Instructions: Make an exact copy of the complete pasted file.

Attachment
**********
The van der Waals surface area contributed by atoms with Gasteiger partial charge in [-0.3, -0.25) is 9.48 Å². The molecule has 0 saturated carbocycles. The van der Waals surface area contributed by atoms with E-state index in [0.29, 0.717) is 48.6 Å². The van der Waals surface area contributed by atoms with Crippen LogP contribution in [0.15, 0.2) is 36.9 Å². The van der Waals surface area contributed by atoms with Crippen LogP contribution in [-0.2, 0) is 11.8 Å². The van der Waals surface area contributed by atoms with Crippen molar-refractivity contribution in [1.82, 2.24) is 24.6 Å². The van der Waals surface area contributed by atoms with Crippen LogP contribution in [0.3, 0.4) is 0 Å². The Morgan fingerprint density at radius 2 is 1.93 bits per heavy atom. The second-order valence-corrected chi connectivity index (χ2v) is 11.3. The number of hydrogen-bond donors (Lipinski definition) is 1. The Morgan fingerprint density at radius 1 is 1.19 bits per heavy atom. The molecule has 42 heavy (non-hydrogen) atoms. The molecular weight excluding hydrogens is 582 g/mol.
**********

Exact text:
The van der Waals surface area contributed by atoms with Gasteiger partial charge in [-0.3, -0.25) is 9.48 Å². The molecule has 0 saturated carbocycles. The van der Waals surface area contributed by atoms with E-state index in [0.29, 0.717) is 48.6 Å². The van der Waals surface area contributed by atoms with Crippen LogP contribution in [0.15, 0.2) is 36.9 Å². The van der Waals surface area contributed by atoms with Crippen LogP contribution in [-0.2, 0) is 11.8 Å². The van der Waals surface area contributed by atoms with Crippen molar-refractivity contribution in [1.82, 2.24) is 24.6 Å². The van der Waals surface area contributed by atoms with Crippen LogP contribution in [0.3, 0.4) is 0 Å². The Morgan fingerprint density at radius 2 is 1.93 bits per heavy atom. The second-order valence-corrected chi connectivity index (χ2v) is 11.3. The number of hydrogen-bond donors (Lipinski definition) is 1. The Morgan fingerprint density at radius 1 is 1.19 bits per heavy atom. The molecule has 42 heavy (non-hydrogen) atoms. The molecular weight excluding hydrogens is 582 g/mol.